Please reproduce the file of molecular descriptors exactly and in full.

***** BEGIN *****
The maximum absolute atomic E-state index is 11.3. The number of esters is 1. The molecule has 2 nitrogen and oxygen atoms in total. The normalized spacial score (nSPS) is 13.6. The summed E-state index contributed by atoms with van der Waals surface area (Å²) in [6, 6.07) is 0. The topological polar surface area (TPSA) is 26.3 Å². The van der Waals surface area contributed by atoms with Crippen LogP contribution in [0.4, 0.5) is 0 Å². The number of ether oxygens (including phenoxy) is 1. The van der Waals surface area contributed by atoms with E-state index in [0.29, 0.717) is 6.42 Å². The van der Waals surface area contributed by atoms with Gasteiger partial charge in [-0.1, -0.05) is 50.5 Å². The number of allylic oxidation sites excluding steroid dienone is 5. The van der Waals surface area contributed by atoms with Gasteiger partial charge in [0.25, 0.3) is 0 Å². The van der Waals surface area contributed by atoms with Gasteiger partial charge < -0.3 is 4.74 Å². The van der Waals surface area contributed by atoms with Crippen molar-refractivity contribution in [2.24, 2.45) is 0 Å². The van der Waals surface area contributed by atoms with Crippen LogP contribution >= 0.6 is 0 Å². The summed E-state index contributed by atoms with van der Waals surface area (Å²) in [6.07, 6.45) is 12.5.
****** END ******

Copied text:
The maximum absolute atomic E-state index is 11.3. The number of esters is 1. The molecule has 2 nitrogen and oxygen atoms in total. The normalized spacial score (nSPS) is 13.6. The summed E-state index contributed by atoms with van der Waals surface area (Å²) in [6, 6.07) is 0. The topological polar surface area (TPSA) is 26.3 Å². The van der Waals surface area contributed by atoms with Crippen LogP contribution in [0.4, 0.5) is 0 Å². The number of ether oxygens (including phenoxy) is 1. The van der Waals surface area contributed by atoms with E-state index in [0.29, 0.717) is 6.42 Å². The van der Waals surface area contributed by atoms with Gasteiger partial charge in [-0.1, -0.05) is 50.5 Å². The number of allylic oxidation sites excluding steroid dienone is 5. The van der Waals surface area contributed by atoms with Gasteiger partial charge in [0.25, 0.3) is 0 Å². The van der Waals surface area contributed by atoms with Gasteiger partial charge < -0.3 is 4.74 Å². The van der Waals surface area contributed by atoms with Crippen molar-refractivity contribution in [2.24, 2.45) is 0 Å². The van der Waals surface area contributed by atoms with Crippen LogP contribution >= 0.6 is 0 Å². The summed E-state index contributed by atoms with van der Waals surface area (Å²) in [6.07, 6.45) is 12.5.